I use The Best Strawberry Jam Recipe on more breads and biscuits than strawberry compote. Although they are very similar.
Make tiny adjustments to your recipe to come up with vastly different flavor profiles:
- Strawberry mint compote – Rinse mint leaves and add them to the sauce pot, whole or finely chopped. The fresh aroma of mint will give this compote a sophisticated touch.
- Spiced strawberry compote – Use cinnamon, ginger, or cardamom to bring some warmth and depth of flavor to the strawberry compote.
- Vanilla strawberry compote – Scrape a half teaspoon of vanilla beans or vanilla extract into the compote for a sweet, floral scent that tastes like heaven with desserts.
These are just a few ideas to get you started. Don’t be afraid to experiment and try out new flavor combinations!
Frequently Asked Questions
Compote and jam are not the same, although they are quite similar. When you look at the consistency of compote, it has more fruit chunks, it’s thicker and less spreadable than jam. Also, because compote has lower sugar content, this means it doesn’t last as long as jam which has more preservatives. Compotes last about 2 weeks whereas jam lasts for months.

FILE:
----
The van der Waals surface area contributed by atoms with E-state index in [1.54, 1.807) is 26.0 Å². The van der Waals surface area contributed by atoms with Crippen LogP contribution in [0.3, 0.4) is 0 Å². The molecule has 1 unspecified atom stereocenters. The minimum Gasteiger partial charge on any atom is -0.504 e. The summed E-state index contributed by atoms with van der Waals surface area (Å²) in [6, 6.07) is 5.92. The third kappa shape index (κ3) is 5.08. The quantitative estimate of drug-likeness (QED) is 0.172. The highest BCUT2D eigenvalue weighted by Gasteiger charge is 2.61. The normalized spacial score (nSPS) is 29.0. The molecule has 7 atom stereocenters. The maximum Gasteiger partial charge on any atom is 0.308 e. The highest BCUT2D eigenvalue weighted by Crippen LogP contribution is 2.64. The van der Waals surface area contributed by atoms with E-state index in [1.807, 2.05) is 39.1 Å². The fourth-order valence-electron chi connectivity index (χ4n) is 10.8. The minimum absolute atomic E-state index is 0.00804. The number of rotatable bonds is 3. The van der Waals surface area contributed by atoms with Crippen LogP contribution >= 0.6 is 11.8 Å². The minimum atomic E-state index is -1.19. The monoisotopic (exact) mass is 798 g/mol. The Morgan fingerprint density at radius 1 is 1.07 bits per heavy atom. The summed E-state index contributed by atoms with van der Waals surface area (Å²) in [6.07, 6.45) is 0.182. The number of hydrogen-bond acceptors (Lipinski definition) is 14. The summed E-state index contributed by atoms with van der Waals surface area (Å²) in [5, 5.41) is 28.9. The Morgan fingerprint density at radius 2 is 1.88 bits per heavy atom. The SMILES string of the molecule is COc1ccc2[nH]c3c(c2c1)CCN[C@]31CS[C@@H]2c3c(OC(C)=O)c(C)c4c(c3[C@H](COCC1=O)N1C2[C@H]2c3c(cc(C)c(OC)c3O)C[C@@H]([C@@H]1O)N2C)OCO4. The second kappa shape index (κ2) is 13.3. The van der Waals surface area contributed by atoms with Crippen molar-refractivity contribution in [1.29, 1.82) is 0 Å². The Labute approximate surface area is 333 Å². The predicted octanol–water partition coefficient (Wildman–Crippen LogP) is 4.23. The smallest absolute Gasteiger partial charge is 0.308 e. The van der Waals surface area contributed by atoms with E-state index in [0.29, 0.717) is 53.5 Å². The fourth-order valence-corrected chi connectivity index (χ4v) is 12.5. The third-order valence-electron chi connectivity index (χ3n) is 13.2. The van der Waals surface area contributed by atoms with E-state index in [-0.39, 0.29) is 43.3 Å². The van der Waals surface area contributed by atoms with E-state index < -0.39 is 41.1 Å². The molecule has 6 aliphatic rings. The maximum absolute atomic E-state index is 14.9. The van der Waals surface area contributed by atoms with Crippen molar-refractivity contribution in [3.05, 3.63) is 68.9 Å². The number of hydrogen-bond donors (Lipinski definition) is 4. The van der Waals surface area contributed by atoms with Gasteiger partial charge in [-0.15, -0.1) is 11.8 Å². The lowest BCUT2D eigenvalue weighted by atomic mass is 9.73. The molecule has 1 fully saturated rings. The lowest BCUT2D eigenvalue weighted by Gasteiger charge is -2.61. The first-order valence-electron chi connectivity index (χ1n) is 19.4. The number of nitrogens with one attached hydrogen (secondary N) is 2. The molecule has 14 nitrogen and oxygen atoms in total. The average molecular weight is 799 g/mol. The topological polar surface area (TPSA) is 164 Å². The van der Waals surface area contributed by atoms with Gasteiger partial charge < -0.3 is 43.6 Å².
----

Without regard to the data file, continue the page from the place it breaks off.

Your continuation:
To thicken your strawberry compote, you can add pectin, which is a natural starch found in plant cells. If using powdered pectin, combine it with the strawberries before adding sugar. If using liquid pectin, combine it with the strawberry mixture after it has been heated.
I’ve tried using store-bought frozen strawberries to make this compote, and while it worked, it was a bit of a challenge not knowing how sweet the strawberries would be. Unless you are freezing any overripe strawberries at home that you aren’t ready to use yet, I would not recommend frozen strawberries for compote. They just don’t taste the same!
Picking strawberries is a fun outing for couples and families with kids! I always love to go, that’s where I get the best berries of the season. Here is an article that lists some of the best strawberry picking farms near Chicago.
Freezing & Storage Instructions
Strawberry compote is usually served and eaten right away. However, if you have leftovers, or if you’re making this recipe in advance, you can store this compote in the refrigerator.
Allow the strawberry compote to cool completely. Then, transfer it to an airtight container. It keeps well in the fridge for up to 2 weeks and in the freezer for up to a month. Enjoy chilled or warmed up!
- 1 medium sauce pot
- 1 wooden spoon
- 1 sharp knife
- 1 cutting board
- 1 pint strawberries hulled and small dice
- ½ cup granulated sugar
- 1 tsp fresh lemon juice
- Stir strawberries, sugar and lemon juice together in a medium sauce pot then bring to a simmer
- Continue at a low simmer for 20 minutes, stirring occasionally so it does not burn
- Remove from the heat and cool. Serve chilled